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Instruments For Direct Laryngoscopy
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Diagnosis From Measles
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Lessons From Nutritional Anthropology
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The gastroscope is of the same construction as the esophagos...
The lodgement of foreign bodies in the esophagus is influenc...
This disease generally comes on at night, in hot weather, and...
The treatment under Glands, Swollen, should be followed. But b...
This may be felt either because the breath is actually hot, or...
Contraction Of Sinews
This often occurs at the knee, bending the joint so that the p...
Treatment Of The Violent Or Sthenic Form Of Scarlatina Anginosa
The _violent_, or _sthenic form_ of scarlatina anginosa becom...
Decannulation After Cure Of Laryngeal Stenosis
In order to train the patient to breathe again through the la...
Limbs Disjointed Or Sprained
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Violent Reaction Sthenic
If both, the contagious poison and the organism, are very str...
The wet compress on the throat in torpid cases should not be ...
Passing the cricopharyngeus is the most difficult part of es...
During And After Desquamation The Treatment Should Be Continued As
indicated in milder cases, except the throat continue troubleso...
St Vitus' Dance
This proceeds from a simple irritation of the spinal nerves, a...
Bathing The Feet
Source: Papers On Health
This apparently simple treatment, if the best
results are desired, must be gone about most carefully. A foot-bath for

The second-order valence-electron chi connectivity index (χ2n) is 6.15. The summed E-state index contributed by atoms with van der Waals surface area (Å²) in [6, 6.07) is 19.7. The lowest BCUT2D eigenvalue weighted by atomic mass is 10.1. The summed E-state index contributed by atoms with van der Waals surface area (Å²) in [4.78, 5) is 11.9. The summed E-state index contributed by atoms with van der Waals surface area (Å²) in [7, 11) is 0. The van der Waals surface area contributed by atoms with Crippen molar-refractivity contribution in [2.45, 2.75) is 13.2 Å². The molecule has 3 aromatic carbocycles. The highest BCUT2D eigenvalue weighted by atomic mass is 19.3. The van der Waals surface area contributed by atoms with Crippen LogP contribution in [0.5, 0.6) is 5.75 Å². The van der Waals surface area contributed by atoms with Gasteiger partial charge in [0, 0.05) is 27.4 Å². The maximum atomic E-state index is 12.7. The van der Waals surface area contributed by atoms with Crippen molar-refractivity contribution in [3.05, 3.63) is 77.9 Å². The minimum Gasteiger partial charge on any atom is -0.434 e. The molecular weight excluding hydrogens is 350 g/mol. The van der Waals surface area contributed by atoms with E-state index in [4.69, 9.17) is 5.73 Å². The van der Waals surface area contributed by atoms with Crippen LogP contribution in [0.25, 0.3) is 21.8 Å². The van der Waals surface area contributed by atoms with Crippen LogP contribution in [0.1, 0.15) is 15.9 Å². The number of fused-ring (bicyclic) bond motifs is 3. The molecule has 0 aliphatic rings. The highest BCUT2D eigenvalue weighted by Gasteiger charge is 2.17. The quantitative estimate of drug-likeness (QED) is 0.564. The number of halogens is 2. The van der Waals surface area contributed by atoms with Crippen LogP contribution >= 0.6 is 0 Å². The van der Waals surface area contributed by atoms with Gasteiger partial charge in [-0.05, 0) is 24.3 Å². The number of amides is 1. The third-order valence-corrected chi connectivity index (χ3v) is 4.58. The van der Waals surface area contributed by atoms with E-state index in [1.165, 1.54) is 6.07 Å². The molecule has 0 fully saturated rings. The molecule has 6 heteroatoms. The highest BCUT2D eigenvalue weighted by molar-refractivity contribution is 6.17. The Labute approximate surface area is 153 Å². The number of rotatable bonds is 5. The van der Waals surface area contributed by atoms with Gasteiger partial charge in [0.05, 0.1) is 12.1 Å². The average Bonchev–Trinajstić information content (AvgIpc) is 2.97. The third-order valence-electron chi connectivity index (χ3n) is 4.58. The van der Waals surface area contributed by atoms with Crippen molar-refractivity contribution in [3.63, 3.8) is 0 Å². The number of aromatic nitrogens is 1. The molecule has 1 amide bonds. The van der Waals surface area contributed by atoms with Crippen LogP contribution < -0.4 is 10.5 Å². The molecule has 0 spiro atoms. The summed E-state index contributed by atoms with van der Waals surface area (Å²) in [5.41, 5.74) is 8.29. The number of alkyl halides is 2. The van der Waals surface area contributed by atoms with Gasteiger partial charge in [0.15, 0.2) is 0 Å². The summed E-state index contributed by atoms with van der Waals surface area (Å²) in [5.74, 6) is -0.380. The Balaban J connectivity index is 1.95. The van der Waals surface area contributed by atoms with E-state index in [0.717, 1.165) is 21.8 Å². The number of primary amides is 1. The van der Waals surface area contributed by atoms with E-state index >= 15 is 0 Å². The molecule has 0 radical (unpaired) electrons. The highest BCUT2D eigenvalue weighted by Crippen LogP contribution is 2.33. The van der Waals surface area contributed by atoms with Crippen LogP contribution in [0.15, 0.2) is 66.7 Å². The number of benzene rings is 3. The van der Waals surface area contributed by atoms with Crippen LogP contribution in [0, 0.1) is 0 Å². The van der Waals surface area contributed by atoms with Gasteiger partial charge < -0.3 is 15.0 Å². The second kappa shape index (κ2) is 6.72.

ten or twenty minutes, though a considerable help in many cases, is not
at all sufficient. It must be given, in most cases, for forty minutes
to give sensible relief. Some patients faint long before this time if
the feet are placed in very hot water from the beginning. To avoid this
faintness, proceed as follows: Get a vessel that will hold the feet
easily, and be deep enough to reach nearly up to the knees. Put water
in this one inch deep, and at blood heat--that is, just to feel warm to
an ordinary hand. Set the feet to be bathed in this, and have plenty of
hot water at hand. Let the patient be comfortably covered and seated,
and wait two minutes or so. Add then a little hotter water, and every
two minutes add a little more water, hotter every time, gradually
increasing the quantity and temperature of the water. In half an hour a
good strong heat and large deep bath will be reached, and in only a
very few cases will there be any faintness. If the heat is raised too
fast, give a little cold water to drink, and proceed more slowly. This
is in cases where simple stimulus to vital action is required.
If the bathing be for sores, or disease of joints, the sores should be
dressed first with cold cream or vaseline, or covered with a cloth
dipped in olive oil. If the skin becomes irritated from prolonged
bathing, cover before bathing with a cloth dipped in weak vinegar or
very weak ACETIC ACID (see). If the patient is too weak for bathing,
a fomentation may be applied as described in article on Angina
Pectoris, only extending, however, over the knees. Such fomentation may
also be used whenever cold cloths applied to a diseased or inflamed
part tend to cause a chill. It will quite prevent this.
Next: Baths For Head